“President-elect Donald Trump is about to learn the nation’s ‘deep secrets'” [WaPo]. This is where the man in the grey suit with the forgettable face comes into the Oval Office with a cooler, opens it, shows Trump the severed human head inside, and goes away. “Call me if you need me.”
“And then in 2016, Rove went on Fox News to predict Trump would lose to Hillary Clinton. “I don’t see it happening,” Rove said of a Trump victory” [Newark Star Ledger]. “On the other hand, I won a couple of six-packs by betting that Trump would be the next president. My theory was the same as [new Jersey pollster] Mayur’s: In a neck-and-neck race, the enthusiasm factor would win it for Trump.”
“if Trump had lost and his supporters had angrily taken to the streets, destroying private property and threatening police officers while proclaiming ‘not my president,’ would the mainstream media have characterized the rioters differently than it has the pro-Clinton rioters?” [Of Two Minds]. Interesting on “elite fragmentation.”
“Whenever the U.S. elections were mentioned at one of the many August-to-November hotel industry conferences held in the United Kingdom and Europe, huge grins would break out amid audiences, panelists and moderators alike. They all know how very serious an election is anywhere, especially in such a dominant and influential country as the U.S., but there were those grins” [Hotel News Notes]. “No one has ever grinned during an entire presidential election before. Even now they are not grinning at the institution, just at this specific election process, and that should be worrying.”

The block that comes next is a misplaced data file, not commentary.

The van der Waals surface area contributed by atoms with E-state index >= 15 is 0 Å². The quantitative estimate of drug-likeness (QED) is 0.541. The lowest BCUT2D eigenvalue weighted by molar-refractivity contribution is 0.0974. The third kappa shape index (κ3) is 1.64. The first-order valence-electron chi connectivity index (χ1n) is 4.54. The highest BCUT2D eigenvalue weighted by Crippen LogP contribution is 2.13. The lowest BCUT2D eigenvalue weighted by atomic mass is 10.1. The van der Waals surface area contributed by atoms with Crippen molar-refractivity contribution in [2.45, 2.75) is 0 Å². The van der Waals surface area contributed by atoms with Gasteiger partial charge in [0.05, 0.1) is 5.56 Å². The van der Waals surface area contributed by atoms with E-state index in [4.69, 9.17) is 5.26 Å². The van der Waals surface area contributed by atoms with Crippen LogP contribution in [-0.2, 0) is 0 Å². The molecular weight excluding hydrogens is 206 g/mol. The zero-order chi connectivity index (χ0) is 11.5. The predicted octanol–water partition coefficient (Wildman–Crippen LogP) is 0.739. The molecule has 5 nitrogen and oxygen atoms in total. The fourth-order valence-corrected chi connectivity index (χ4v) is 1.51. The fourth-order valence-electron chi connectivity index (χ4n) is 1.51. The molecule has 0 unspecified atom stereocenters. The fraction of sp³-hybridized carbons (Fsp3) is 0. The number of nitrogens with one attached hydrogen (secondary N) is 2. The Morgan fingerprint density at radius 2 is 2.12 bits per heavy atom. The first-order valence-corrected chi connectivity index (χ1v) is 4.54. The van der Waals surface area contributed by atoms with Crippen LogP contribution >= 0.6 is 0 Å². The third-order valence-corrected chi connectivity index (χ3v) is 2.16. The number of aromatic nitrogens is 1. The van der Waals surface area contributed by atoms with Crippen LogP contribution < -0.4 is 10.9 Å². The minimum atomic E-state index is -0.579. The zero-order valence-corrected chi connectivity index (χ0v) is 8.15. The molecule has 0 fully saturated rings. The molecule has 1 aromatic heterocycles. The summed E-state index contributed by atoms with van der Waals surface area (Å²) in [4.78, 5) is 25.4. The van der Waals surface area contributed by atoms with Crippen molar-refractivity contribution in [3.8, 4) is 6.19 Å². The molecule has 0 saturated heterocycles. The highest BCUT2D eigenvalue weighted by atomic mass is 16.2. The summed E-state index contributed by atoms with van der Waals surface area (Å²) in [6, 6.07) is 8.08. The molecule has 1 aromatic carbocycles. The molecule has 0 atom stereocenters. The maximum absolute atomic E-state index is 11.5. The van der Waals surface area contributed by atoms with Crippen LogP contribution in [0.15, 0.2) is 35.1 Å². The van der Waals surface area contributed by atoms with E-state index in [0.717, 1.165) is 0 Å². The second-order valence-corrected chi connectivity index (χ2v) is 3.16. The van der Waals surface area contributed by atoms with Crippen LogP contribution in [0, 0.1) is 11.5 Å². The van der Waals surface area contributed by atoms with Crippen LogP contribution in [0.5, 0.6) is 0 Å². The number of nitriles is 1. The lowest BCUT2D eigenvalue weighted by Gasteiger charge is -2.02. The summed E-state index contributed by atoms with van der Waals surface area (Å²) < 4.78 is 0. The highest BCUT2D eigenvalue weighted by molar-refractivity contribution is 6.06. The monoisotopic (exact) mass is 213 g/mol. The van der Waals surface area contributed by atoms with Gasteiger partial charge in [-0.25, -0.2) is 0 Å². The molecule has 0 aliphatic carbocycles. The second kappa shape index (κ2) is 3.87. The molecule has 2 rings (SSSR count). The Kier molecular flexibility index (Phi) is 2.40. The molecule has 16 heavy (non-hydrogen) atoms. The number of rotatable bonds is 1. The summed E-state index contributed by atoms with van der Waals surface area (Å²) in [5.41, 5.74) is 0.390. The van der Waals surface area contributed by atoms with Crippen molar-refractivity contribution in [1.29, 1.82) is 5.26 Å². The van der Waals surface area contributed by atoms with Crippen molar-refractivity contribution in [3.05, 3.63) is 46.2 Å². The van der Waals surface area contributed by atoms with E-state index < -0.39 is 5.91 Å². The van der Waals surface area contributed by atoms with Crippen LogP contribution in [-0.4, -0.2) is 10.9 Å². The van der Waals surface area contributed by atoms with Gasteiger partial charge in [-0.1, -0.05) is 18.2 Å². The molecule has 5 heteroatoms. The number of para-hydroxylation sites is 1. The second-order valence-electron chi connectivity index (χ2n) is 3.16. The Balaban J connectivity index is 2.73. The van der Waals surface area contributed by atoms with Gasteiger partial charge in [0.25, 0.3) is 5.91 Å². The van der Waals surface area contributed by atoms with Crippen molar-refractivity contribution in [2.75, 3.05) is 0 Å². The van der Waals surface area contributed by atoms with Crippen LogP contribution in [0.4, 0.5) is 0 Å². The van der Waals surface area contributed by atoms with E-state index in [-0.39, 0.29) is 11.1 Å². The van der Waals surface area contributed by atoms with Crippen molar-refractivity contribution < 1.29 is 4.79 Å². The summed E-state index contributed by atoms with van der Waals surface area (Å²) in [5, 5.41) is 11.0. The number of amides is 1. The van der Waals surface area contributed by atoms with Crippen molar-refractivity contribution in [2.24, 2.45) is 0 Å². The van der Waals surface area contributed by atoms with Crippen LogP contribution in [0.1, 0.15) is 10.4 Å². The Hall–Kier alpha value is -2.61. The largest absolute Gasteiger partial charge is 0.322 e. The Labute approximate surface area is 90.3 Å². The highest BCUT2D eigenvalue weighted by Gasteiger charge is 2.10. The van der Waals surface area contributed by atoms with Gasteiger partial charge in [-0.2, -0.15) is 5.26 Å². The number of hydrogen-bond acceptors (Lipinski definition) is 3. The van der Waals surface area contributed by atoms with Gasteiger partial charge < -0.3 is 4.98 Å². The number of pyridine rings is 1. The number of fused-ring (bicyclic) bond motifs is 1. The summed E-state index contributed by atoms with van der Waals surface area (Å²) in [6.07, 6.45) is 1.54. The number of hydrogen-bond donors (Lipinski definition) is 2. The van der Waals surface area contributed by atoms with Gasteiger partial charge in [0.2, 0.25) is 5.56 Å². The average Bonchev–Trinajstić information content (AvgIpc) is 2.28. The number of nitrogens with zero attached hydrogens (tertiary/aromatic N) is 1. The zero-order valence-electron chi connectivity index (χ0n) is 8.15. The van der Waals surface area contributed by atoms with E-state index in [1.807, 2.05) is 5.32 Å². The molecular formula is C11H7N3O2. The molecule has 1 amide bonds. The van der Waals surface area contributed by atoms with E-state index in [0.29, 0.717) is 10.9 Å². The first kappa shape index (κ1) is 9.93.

“Bernie and Elizabeth, the party is yours for the taking. The opening is there for you to channel all of the pain and anger among Democrats. Will you seize it?” [Juan Williams, The Hill].